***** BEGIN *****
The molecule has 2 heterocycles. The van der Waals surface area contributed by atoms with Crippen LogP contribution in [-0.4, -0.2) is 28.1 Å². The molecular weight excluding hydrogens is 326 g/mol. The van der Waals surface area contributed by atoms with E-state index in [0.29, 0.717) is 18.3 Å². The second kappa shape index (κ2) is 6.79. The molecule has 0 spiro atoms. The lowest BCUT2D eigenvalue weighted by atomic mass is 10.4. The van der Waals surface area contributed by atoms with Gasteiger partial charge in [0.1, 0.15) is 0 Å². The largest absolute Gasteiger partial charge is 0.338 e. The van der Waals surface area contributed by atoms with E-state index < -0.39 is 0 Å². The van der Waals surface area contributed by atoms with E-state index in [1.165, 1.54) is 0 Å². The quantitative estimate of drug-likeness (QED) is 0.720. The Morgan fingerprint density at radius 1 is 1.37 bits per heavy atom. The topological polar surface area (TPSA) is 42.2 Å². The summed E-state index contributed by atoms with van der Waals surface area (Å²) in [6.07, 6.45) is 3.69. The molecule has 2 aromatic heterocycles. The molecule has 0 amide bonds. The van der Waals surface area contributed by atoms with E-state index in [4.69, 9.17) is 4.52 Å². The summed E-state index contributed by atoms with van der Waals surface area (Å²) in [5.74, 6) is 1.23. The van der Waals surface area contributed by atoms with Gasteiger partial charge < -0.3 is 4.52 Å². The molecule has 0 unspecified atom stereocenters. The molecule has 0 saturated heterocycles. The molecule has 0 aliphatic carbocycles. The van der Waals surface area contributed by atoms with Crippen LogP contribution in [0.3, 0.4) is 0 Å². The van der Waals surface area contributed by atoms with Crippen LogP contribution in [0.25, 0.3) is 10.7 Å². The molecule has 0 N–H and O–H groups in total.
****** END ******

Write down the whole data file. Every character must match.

The molecule has 2 heterocycles. The van der Waals surface area contributed by atoms with Crippen LogP contribution in [-0.4, -0.2) is 28.1 Å². The molecular weight excluding hydrogens is 326 g/mol. The van der Waals surface area contributed by atoms with E-state index in [0.29, 0.717) is 18.3 Å². The second kappa shape index (κ2) is 6.79. The molecule has 0 spiro atoms. The lowest BCUT2D eigenvalue weighted by atomic mass is 10.4. The van der Waals surface area contributed by atoms with Gasteiger partial charge in [0.1, 0.15) is 0 Å². The largest absolute Gasteiger partial charge is 0.338 e. The van der Waals surface area contributed by atoms with E-state index < -0.39 is 0 Å². The van der Waals surface area contributed by atoms with E-state index in [1.165, 1.54) is 0 Å². The quantitative estimate of drug-likeness (QED) is 0.720. The Morgan fingerprint density at radius 1 is 1.37 bits per heavy atom. The topological polar surface area (TPSA) is 42.2 Å². The summed E-state index contributed by atoms with van der Waals surface area (Å²) in [6.07, 6.45) is 3.69. The molecule has 2 aromatic heterocycles. The molecule has 0 amide bonds. The van der Waals surface area contributed by atoms with E-state index in [4.69, 9.17) is 4.52 Å². The summed E-state index contributed by atoms with van der Waals surface area (Å²) in [5.74, 6) is 1.23. The van der Waals surface area contributed by atoms with Gasteiger partial charge < -0.3 is 4.52 Å². The molecule has 0 unspecified atom stereocenters. The molecule has 0 saturated heterocycles. The molecule has 0 aliphatic carbocycles. The van der Waals surface area contributed by atoms with Crippen LogP contribution in [0.3, 0.4) is 0 Å². The van der Waals surface area contributed by atoms with Crippen LogP contribution in [0.25, 0.3) is 10.7 Å². The molecule has 0 N–H and O–H groups in total.